To Get Good at Marketing, Think Like a 4 Year Old
One of my favorite interview questions to quickly assess a candidate in a marketing interview goes something like this:
“I have a website about honey badgers. I just launched it, so it currently gets zero visitors. How do I get it from zero visitors to 100?”
Stop for a second. Imagine being asked this question in an interview. How would you answer?
The worst candidates answer with ideas that could have come from anyone: Karen from accounting, a random guy off the street, etc.
They will immediately say things like:
“Make a Facebook page”
“Start a Twitter page”
“Run a contest”
“Buy banner ads”
“Make an app”
In other words, a list of 101 tactics that randomly came to mind.
The tactics aren’t bad per se, but these candidates will start listing them off in rapid succession, as if more tactics somehow equals better marketing. The problem is, after they’re done speaking, they have nothing else to say and stare at me with a blank face.
The so-so candidates will say things like:
“Make sure your site is properly tuned for SEO.”
“Contact owners of similar websites and look for partnerships.”
“Start following Twitter people who may be interested, then message them”
If the worst candidates answered in 101 tactics, these guys are answering in 201, maybe even 301. They’re able to speak in detail about specific ways to get traffic that can actually move the needle.
However, they have the same problem as the first group. Once they’re done listing a variety of methods and tactics, they’ve used up all their material.
The great candidates have a completely different approach. They will say things like:
What is a honey badger?
Why did you start this website?
What are your goals?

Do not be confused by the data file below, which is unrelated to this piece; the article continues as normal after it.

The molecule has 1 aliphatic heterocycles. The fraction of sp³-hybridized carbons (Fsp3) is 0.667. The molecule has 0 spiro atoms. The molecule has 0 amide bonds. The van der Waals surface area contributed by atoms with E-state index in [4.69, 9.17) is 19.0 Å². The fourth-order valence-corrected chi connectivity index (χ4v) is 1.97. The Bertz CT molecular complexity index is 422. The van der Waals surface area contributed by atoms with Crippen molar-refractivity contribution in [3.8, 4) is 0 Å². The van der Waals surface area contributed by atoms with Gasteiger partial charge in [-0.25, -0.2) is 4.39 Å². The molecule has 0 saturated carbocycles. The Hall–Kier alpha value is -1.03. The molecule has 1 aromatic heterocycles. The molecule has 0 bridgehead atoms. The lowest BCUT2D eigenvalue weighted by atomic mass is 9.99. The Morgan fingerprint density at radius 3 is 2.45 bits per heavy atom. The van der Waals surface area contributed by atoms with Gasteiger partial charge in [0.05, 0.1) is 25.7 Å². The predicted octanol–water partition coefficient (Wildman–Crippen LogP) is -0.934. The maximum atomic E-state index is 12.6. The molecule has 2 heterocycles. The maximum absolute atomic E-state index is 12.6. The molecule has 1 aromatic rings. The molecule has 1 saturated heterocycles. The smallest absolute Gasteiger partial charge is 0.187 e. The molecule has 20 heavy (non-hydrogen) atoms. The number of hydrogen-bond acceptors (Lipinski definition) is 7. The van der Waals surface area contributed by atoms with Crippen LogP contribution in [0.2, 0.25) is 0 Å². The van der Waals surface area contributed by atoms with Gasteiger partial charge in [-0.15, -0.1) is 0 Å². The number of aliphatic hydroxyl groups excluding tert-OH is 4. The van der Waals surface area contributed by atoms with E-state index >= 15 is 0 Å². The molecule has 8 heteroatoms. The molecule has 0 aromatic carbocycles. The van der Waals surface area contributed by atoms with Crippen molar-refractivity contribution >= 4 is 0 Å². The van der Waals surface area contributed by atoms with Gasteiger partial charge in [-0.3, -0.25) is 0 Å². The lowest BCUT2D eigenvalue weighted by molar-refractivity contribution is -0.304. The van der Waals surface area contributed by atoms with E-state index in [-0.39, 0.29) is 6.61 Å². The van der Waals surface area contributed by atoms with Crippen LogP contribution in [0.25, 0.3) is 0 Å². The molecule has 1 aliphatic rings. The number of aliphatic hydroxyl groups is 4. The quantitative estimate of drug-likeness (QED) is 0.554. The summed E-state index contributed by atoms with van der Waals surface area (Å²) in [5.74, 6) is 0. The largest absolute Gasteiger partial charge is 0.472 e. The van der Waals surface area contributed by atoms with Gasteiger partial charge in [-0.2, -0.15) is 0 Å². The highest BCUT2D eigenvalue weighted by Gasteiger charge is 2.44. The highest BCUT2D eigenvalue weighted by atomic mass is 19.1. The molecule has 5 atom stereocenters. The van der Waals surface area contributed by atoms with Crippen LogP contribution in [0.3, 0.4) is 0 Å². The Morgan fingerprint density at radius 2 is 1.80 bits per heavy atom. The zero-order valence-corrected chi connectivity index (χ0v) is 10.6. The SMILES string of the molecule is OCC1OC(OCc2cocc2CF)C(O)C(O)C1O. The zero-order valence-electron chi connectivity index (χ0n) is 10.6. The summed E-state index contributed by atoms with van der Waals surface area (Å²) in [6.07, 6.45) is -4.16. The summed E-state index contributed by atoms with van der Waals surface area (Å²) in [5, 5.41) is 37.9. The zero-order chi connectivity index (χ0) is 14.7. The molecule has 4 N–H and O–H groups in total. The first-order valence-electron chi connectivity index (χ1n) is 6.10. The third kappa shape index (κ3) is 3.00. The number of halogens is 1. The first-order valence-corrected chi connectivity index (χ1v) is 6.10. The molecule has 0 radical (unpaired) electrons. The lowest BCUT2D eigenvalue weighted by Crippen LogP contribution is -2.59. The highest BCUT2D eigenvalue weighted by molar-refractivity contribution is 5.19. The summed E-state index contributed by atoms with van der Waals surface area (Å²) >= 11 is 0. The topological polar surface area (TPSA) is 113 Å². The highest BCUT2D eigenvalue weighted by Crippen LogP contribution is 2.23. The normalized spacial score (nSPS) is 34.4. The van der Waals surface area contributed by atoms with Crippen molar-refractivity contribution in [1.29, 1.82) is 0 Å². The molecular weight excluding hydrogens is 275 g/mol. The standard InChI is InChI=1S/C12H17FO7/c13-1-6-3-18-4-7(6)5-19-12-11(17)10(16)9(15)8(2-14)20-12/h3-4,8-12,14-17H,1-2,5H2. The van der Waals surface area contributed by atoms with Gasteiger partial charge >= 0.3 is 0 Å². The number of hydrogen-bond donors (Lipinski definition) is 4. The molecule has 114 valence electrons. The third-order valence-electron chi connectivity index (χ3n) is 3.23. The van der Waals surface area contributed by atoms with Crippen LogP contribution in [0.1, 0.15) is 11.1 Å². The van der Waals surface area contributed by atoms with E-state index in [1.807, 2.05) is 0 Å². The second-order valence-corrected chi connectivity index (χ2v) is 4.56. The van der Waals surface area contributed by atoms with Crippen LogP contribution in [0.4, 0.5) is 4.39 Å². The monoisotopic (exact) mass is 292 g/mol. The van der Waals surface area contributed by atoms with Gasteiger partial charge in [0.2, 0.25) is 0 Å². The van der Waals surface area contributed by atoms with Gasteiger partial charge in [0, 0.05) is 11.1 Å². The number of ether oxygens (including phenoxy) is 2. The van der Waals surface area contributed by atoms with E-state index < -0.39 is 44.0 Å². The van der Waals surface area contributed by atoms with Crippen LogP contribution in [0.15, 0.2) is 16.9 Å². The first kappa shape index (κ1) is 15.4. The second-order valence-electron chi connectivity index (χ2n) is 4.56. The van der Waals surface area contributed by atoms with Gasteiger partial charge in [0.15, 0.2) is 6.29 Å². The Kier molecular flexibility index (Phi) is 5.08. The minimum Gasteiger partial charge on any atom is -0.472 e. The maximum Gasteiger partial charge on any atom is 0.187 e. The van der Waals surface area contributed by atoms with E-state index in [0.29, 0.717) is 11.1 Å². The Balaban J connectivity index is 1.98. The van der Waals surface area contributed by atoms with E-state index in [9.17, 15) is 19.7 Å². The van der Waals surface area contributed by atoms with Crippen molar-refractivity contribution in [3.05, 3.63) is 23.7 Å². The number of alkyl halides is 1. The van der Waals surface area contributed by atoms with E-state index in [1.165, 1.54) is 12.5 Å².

Why would anyone visit?
What kind of people do you want visiting this website?
Do you have competitors?
Who is creating the content?
Why 100 visitors? Can I achieve those goals with 50?
This group takes a second to think, and before even coming close to answering, will ask loads more questions.
In this way, they first probe to find the root of the issue. By getting as much information as possible, they can then form a strategy that addresses what I’m really trying to achieve.
Only at this point do they even consider mentioning tactics, which are now useful ideas because they have the benefit of context.
Takeaway: Train yourself to ask questions
I’ve noticed a pattern in my career: the best marketing people I’ve ever worked with were also the most annoying. They questioned everything I did and always wanted to know more.
Every answer I gave was apparently pregnant with more questions. It’s like talking to my 4-year-old nephew who loves to ask “Why?” and is never happy until I tell him everything I know.
By training yourself to ask questions like a child who wants to know everything, you do two things.
First: you get as much information as you can. You minimize the chance that you’ve missed something silly.
Second: you’re able to surface any hidden assumptions and test them. When making decisions in teams, strong personalities or seniority can often be the deciding factor. Instead, base the decision on merit and reason by being annoying and asking questions. Lots of them.